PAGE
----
Once in the OR, the nurse had me and my classmate Natalie do things like help count instruments and write them down, help make sure that everything was where it needed to be - and the most important part - helping calm the patient as she got her spinal. Natalie wanted to watch the spinal go in, which was fine with me. I got to do what I'm really interested in - standing in front of the patient, my hands on her shoulders helping her stay as relaxed as possible, talking to her and trying to keep her from freaking out about the needle going into her back. We had a great time talking about her little baby that was on it's way, her son that was waiting to meet his new little brother, and what her husband was probably thinking as he waited for us to call him back to the OR. What made me really feel like a real nurse was when the patient felt comfortable enough to lay her head on my shoulder while she was trying to relax. I absolutely loved being able to be a comfort to her. At least I hope she felt that way. :)  
Once the c-section was underway, Natalie and I took orders from the scrub nurse and got to actually be a part of the entire procedure. I thought, after talking to some of my classmates about their c-section clinical experience, that we'd only be able to stand back out of the way and watch. Holy cow, not in this case! When they told us to put on gloves and stand in closer, I was like, "Whoa. Seriously??" I mean, we didn't do anything major like stitch up the momma or pull out the baby, but we were handed instruments and sponges to either soak in sterile saline or put in the sponge counter (you don't want to leave any in the patient!). I made ice packs, helped with the erythromycin on the baby, calculated the Apgar score and charted the baby's vitals, put away instruments and helped wheel the patient's bed from the OR to her room on the Maternity floor. Once in the room, we re-hooked up her IV, hung more bags of LR (insert more short jokes here) and made sure the catheter wasn't twisted and hanging from the bed. So seriously, nothing major, but it still made me feel like an integral part of the process.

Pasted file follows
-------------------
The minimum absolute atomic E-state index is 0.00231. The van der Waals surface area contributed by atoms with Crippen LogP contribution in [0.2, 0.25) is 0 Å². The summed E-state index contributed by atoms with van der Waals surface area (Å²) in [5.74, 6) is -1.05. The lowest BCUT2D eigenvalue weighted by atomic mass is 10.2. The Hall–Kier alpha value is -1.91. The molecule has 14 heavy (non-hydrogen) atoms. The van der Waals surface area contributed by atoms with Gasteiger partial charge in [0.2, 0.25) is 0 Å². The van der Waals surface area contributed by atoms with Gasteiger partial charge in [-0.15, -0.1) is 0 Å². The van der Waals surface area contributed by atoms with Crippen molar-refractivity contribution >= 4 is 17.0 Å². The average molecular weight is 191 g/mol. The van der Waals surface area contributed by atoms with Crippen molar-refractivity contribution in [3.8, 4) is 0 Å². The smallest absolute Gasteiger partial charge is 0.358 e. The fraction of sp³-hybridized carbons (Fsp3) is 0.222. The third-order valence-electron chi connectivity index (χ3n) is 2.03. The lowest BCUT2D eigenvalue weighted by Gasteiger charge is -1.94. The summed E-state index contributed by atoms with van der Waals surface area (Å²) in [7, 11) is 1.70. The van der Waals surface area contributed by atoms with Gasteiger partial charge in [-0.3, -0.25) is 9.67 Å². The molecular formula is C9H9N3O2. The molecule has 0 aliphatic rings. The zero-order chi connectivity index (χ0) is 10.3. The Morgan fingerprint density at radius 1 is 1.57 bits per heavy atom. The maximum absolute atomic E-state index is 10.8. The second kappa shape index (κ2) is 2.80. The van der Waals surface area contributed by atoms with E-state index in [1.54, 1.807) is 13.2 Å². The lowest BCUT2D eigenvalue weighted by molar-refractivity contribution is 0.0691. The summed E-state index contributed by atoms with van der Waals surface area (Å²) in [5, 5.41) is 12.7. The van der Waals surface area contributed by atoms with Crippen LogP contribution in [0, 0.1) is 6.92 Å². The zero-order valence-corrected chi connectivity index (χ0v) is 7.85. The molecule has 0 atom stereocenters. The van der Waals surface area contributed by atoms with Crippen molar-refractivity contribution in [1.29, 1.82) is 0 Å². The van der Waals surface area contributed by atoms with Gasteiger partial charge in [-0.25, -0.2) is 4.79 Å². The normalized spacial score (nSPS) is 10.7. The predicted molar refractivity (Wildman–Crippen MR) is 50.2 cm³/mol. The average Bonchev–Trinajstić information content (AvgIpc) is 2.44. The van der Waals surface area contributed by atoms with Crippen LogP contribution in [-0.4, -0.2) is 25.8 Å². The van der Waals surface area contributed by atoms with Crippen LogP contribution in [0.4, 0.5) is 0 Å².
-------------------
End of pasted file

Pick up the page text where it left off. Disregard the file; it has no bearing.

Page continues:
Oh, and at the request of the dad, I was handed his camera and asked to take pictures. It. Was. Awesome. Such a happy, healthy family! And such a great experience to cap off my last day of clinicals.
What made Natalie and I really giddy was that after everything was over, our clinical instructor came up to us and told us that the scrub nurse was really happy and complimentary about how we did during the whole thing. Yay! A for-real nurse thought we did great! That made me just about float down the hospital hallway. 
To summarize my entire OB clinical experience, I'm happy to say that I got to do a little of everything this past month:
1. Watch/assist with a vaginal birth
2. Watch/assist with a c-section
3. Take care of a post-partum vag mom
4. Take care of a post-partum c-sect mom
5. Watch a circumcision
6. Take care of Level II babies
7. Gave my FIRST INJECTION on Thursday!
First kisses, first day of school, first steps down the aisle and first injections. Highlights of any girl's life. :)
If only studying for my next Patho test could be as interesting...
Today I love: Diet Coke that allows me to stay halfway awake to study and the beauty that is indoor air conditioning.

PS: I'm back to renaming my posts via Friends episode titles. I just can't help it. I'm an addict.

1 comment:

Grace Wheeler said...

I love babies, births, and all that stuff too!!! :) Oh, and HEALTHY babies at that!!!